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By Adrian Morrow

Associate News Editor

The Ryerson Students’ Union is being audited for not paying taxes and might have to fork over more than $50,000 to the provincial government.

Vice President Finance and Services Chris Drew said the province will soon review four years of finances to decide what the students’ union owes. “We’re in the very early stages [of the audit],” he said.

“It will probably take a while for this to take place.” The problem was that, prior to 2006, the union didn’t realize it had to charge PST on some of its goods.

Previous RSU managers didn’t think the union had to pay sales tax because it was a member-run organization. CopyRite, the RSU-run photocopying and office service, was the source of most of the sales that didn’t pay tax.

The students’ union corrected the problem and reviewed its records. It reported that it was $50,000 in debt, but the province decided that it would have to conduct a full audit.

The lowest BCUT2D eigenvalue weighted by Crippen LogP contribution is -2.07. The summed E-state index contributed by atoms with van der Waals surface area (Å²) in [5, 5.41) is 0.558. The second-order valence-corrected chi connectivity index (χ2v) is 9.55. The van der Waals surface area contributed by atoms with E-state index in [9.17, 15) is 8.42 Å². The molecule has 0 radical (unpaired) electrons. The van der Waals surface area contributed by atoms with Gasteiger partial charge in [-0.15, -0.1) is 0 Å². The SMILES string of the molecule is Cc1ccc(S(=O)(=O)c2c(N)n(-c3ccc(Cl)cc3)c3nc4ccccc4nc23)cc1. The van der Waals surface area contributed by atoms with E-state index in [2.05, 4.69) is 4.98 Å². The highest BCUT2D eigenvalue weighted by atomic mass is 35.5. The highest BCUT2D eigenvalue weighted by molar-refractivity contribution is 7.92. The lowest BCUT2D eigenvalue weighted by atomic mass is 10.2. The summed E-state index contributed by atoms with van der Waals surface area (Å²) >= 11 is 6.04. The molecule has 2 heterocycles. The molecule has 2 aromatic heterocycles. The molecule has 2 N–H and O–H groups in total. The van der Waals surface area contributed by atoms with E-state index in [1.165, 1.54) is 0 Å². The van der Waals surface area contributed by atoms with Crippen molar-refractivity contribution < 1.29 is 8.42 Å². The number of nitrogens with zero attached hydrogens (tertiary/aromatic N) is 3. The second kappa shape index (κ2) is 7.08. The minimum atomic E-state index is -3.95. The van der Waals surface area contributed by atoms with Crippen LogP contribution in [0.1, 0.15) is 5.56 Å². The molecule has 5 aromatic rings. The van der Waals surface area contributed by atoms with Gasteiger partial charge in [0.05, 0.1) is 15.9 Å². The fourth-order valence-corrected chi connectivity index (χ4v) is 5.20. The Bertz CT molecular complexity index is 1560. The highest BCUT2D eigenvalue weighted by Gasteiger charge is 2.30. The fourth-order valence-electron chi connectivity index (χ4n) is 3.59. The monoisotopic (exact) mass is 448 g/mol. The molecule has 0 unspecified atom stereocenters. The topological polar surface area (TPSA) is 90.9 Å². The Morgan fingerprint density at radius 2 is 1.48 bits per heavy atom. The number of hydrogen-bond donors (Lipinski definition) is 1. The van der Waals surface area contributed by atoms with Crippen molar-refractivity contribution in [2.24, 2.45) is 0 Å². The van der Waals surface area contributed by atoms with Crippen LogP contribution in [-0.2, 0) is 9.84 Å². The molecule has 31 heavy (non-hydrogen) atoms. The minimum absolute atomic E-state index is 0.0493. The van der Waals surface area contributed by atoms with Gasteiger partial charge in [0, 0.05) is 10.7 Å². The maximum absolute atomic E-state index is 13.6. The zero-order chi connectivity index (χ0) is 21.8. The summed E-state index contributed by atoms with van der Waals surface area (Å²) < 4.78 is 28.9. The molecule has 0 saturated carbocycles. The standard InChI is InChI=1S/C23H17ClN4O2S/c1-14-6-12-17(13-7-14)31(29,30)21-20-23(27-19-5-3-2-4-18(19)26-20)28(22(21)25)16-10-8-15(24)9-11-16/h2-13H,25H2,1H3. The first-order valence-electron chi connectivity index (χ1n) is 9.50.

“It’s possible they will impose another penalty on top of our disclosure,” he said. “We did the right thing by catching this when we did and making the voluntary disclosure. We could have not mentioned it, but that would have been risky.”

After Drew told the RSU’s board of directors of the audit on Monday, director Frank Whitestone asked whether the RSU’s auditor was liable for not catching the mistake sooner.

“I don’t know if our auditors are liable, but it’s a good question and I’ll look into it,” said Mike Verticchio, executive director of operations and interim manager of the Student Campus Centre, where CopyRite is located.

While most of the RSU’s finances are in order, the union also has a deficit in its legal budget.

“We budgeted $10,000 to $15,000 and we’ve now spent $21,000,” Drew said. “It wasn’t the fault of the budget committee.”

The rising costs were caused in part by a wrongful dismissal suit by Working Students’ Centre co-ordinator Rebecca Rose.

Rose was fired by Abe Snobar, Vice President Student Life and Events, for calling him an “asshole” during a heated political exchange.

She has since been rehired. This year has also seen an enormous rise in staff grievances — 16 compared to none last year — which can cost money to resolve if sent to arbitration.

“In my two years at the RSU, we never had to go to arbitration, but this year we went twice,” President Nora Loreto said.

While the grievances are confidential, Loreto has in the past said that staff morale is low as a result of infighting in this year’s RSU, primarily between herself and Snobar.

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